The war inside Labor

Now it’s all out in the open. The war inside Labor pits the party’s generals versus its social activists over whether to enter Prime Minister-designate Binyamin Netanyahu’s government. And in war, the generals play dirty.

Leading the fight to join a Netanyahu government “for the good of the
country” are former Chief of Staff and Defense Minister Lt.-Gen. (Res.) Ehud
Barak, Deputy Defense Minister Maj.-Gen. (Res.) Matan Vilnai, and former
Defense Minister Brig.-Gen. (Res.) Binyamin [Fuad] Ben Eliezer.
Strengthening this camp with some serious social welfare credentials is
Histadrut strongman Ofer Eini, a powerful force inside Labor. Agriculture
Minister Shalom Simhon carries the moshavim sector. Barak’s camp believes it
is in the country’s interests to have Labor join Netanyahu so that his
government can better deal with the crucial security and economic challenges
that lie ahead. Barak does not want to languish in the opposition,
especially if Kadima’s Tzipi Livni is the leader of the opposition.

Opposing Barak is the camp trying to move Labor into the opposition, to
re-brand the Labor party as a serious alternative to the Likud, fight for
social issues and call for peace, while moving away from its current image
as a ‘hanger-on” to any ruling party. In this camp are social flag-bearers
Shelly Yechimovich, Ofir Paz-Pines, and Daniel Ben-Simon, who are joined by
Labor Secretary-General MK Eitan Cabel, former Defense Minister Amir Peretz,
who is not considered a security man, as well as Education Minister Yuli
Tamir and Raleb Majadele.

Both camps will try convincing Labor’s 1,460 central committee delegates to
vote in their favor at next week’s convention on the question of joining
Bibi’s government. Unofficial numbers published in the Hebrew press have the
Barak camp gaining 475 votes, with the opposing camp garnering 585; while
some 400 delegates are currently undecided. But Labor officials from both
sides of the divide believe that Barak’s camp is stronger than the numbers
published recently in the press.

While numerically stronger in the Knesset faction, the ‘social camp’ has
slightly less support on the ground, according to activists, and is less
solidified around a single leader. Yechimovich and Pines-Paz are leading the
charge, with Peretz working quietly behind the scenes. It is a relatively
weak leadership facing a strong lineup of defense and social powerhouses.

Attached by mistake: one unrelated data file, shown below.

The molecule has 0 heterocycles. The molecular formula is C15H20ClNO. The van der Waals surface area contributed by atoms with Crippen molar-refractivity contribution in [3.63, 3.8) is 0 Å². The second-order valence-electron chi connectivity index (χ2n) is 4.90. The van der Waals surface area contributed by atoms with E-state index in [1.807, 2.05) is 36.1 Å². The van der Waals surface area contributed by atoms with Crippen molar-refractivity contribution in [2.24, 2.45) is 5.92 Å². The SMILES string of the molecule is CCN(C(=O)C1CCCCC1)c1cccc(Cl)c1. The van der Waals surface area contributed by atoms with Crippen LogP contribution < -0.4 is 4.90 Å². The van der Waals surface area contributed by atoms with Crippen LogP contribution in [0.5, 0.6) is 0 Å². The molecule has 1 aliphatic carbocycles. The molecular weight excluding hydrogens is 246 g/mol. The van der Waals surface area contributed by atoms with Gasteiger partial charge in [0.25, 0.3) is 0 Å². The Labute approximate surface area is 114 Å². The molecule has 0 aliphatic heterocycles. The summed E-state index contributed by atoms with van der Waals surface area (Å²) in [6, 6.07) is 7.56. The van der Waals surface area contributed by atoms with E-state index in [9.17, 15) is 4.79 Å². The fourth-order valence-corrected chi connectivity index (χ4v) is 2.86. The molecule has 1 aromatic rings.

Eini is considered the party’s top social flag bearer, more than
Yechimovich, Pines-Paz, and Peretz put together. Eini is the man visiting
bankrupt factories in the periphery every day, working out deals with
creditors and finding new owners to take over failed businesses, so that
factory workers won’t lose their jobs. Eini is the man Netanyahu is calling
for advice on welfare and employment issues.

MKs Avishai Braverman and Orit Noked say in the same breath that they want
to go into the opposition, but are also keen to hear what Netanyahu has to
offer, i.e. they are very much open to being swayed. Furthermore, while
Ben-Simon has gone on record saying he is opposed to joining Netanyahu’s
government, he has also said he will accept any verdict reached by the
central committee.

The key player may prove to be Social Affairs Minister Yitzhak Herzog, and
Herzog is in a real dilemma. As a successful minister, and a powerful member
of Labor with many supporters, he sees himself as a potential leader of the
party. If he sides with current chairman Barak and enters Nentayahu’s
government, he will keep his ministerial seat but lose the support of up to
half the party, and could find himself blamed, together with Barak, for
Labor’s gradual disintegration within a right wing government, thereby
harming his future leadership chances. But if he chooses to stay out he will
lose his ministerial position, Barak may split the party, taking four, five
or more MKs with him, and Herzog will face the prospect of a leadership
battle against Yechimovich, Pines-Paz and Peretz for a party with a paltry
seven or so Knesset seats, the fifth largest party.

As things stand, Herzog believes he can take over the mantle of leadership
from Barak at the next Labor primaries. After this week’s split, and next
week’s possible vote, Barak can never hope to once again rule over a united
Labor; his time at the helm ends with this last bid to retain the Defense
Ministry.

If Noked [kibbutzim sector] joins Barak, and together with Simhon’s
moshavim, the large Tel-Aviv district and the Histadrut all decide to
support Barak, then there is a good chance that Herzog will join them,
banking on their support for a future leadership bid.

If Barak manages to overcome the legal hurdle placed before him by Labor’s
legal adviser [a Cabel associate] and hold a vote on Tuesday, party
officials believe his proposal will carry the day. Right now the momentum is
with Barak’s camp, with Ben Eliezer and Eini working feverishly to convince
their loyal “divisions” to back their stand. If it were up to these two,
they would hold the convention today. If the various sectors join Barak’s
bid, and just a few of Fuad’s Arabs do likewise, there might be just enough
votes to approve Barak’s proposal to enter Netanyahu’s government.

Netanyahu has two main issues he will face during his term: Iran and the economic crisis. For Iran he needs Ehud Barak at the Defense Ministry, and for the economic crisis he needs Ofer Eini – to help stem the tide of factories going out of business and firing people.

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